Since Berthillon ended up being closed, we headed to the Latin Quarter which is a lively and touristy neighborhood right by the Notre Dame. The name comes from the Latin language that was spoken here in the middle ages and is now home to lots of students since it's close to the many universities in Paris. It's full of cheap restaurants selling falafel, kabobs, crepes, and prix fixe menus for tourists and also home to the the Shakespeare Book Company, a famous little ex-pat bookshop. I finally got my gelato fix at Amorino, the place that makes little rose hearts out of gelato!
Both pretty and tasty
If anyone is counting, yes we walked a ton that day, over 10 miles all over the city! (I think close to 27K steps).
This was our last day in Paris before leaving for Italy, but in the morning we were hit with bad news: our flight to Italy that night (operated by Air France) had been cancelled, with no warning or explanation, likely due to the ongoing strikes. We were left to book our own transportation to Italy that night or else lose our transportation to Positano, which was already arranged beforehand and would have been a hassle to change. After the last delicious breakfast (I don't think anyone in the world can beat this Parisian breakfast), we spent a few hours trying to book new flights to Naples and finally succeeded (multiple sites and airlines wouldn't let us finish booking our tickets).
We had tickets to the Paris catacombs booked for that day, but in the excitement of our cancelled flight, we almost missed it. We booked our new tickets just in time and made our time slot. We booked advanced tickets ahead of time (around 30 euros each) but if you have time to wait in line, tickets are only around 14 euros. Since we were in a rush that day, I was glad I booked the advanced tickets which allowed us to skip the 1-1.5 hour line, but not sure it is worth the 30 euro entry fee.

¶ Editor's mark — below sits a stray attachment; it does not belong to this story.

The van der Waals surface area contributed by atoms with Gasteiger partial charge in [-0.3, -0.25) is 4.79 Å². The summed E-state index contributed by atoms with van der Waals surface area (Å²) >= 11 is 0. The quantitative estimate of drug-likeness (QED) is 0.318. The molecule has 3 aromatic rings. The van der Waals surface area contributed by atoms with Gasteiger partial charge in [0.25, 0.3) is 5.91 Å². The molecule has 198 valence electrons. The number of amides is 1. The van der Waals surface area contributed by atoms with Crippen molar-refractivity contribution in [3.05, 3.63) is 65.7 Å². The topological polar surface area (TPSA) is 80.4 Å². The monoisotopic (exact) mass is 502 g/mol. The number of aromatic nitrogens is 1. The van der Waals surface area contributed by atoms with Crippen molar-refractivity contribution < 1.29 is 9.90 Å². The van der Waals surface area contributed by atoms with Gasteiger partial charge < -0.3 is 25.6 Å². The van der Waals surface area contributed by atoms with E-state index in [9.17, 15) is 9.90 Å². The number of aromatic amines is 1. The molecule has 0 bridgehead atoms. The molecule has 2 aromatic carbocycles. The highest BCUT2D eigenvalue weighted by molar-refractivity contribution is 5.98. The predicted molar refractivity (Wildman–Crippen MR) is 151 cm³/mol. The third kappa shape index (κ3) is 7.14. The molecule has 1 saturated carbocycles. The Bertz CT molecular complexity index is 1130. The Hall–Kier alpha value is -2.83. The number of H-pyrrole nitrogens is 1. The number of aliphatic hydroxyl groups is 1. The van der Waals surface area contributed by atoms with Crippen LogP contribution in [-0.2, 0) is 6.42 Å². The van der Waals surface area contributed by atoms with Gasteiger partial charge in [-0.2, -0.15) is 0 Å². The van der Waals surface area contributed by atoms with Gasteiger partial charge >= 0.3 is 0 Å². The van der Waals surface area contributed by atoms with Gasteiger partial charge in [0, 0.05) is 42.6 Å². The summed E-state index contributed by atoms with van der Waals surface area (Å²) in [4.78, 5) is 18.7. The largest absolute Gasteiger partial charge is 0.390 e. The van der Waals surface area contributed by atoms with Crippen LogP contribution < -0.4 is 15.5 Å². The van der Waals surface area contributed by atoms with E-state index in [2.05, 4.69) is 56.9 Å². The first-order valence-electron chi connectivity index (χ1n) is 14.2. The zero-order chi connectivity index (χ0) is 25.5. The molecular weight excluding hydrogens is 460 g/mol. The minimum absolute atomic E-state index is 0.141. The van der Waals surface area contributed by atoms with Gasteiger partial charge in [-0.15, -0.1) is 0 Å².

If you buy the regular tickets, an audio guide is an extra 5 euros. Our tickets included the audio guide so it took us on a 1.5 hr guided tour of the famous catacombs, which were originally quarries used to mine stone for much of Paris' famous medieval buildings like the Notre Dame. They were eventually abandoned and when Paris' cementaries were overflowing in the 18th century, thousands of remains were transferred here and the catacombs were created. The catacombs are home to the remains of more than 6 million Parisians over the years. It was kind of interesting, but if you have other things you want to do in Paris, I would skip the Catacombs for something a little less dark and damp above ground.
We checked out of our hotel and had lunch at another neighborhood bistro, Cafe de Belloy. Even though we didn't check up this restaurant or make reservations at any famous places, the duck confit was the best thing I ate in Paris. It just goes to show, food at any restaurant in Paris can be fabulous, and you don't need to go to the most famous places to get good food here.
After lunch, we walked back over to the trocadero for some final Eiffel Tower views. Once again, it was the perfect spring day. The sky was so blue and the colors were so bright I had to turn down
the saturation on some of my photos because they looked fake!
We planned to have some wine and picnic at the base of the Eiffel tower but it was so sad, nobody had a wine opener (even though we asked multiple people around us). My sister mocked me and said these photos should be on the cover of a French textbook they were so cliche, lol. I'm just missing the baguette!
For my final hurrah, I wanted to take photos at this "blogger spot" at Avenue de Camoens. JJ mocked me again but we actually did bump into a real blogger with her own photographer! We sneaked some of these shots in between their takes and it really was this picture perfect. Like I said, these colors were so vivid and rich I had to turn down the saturation on some of these photos!
Avenue de Camoens
Since I wanted to stop at this photo stop, we were a little bit late leaving for our flight so we had to run to catch our bus to the airport. We made it just in time and we were off to Italy! Coming up next!
Till next time, Paris!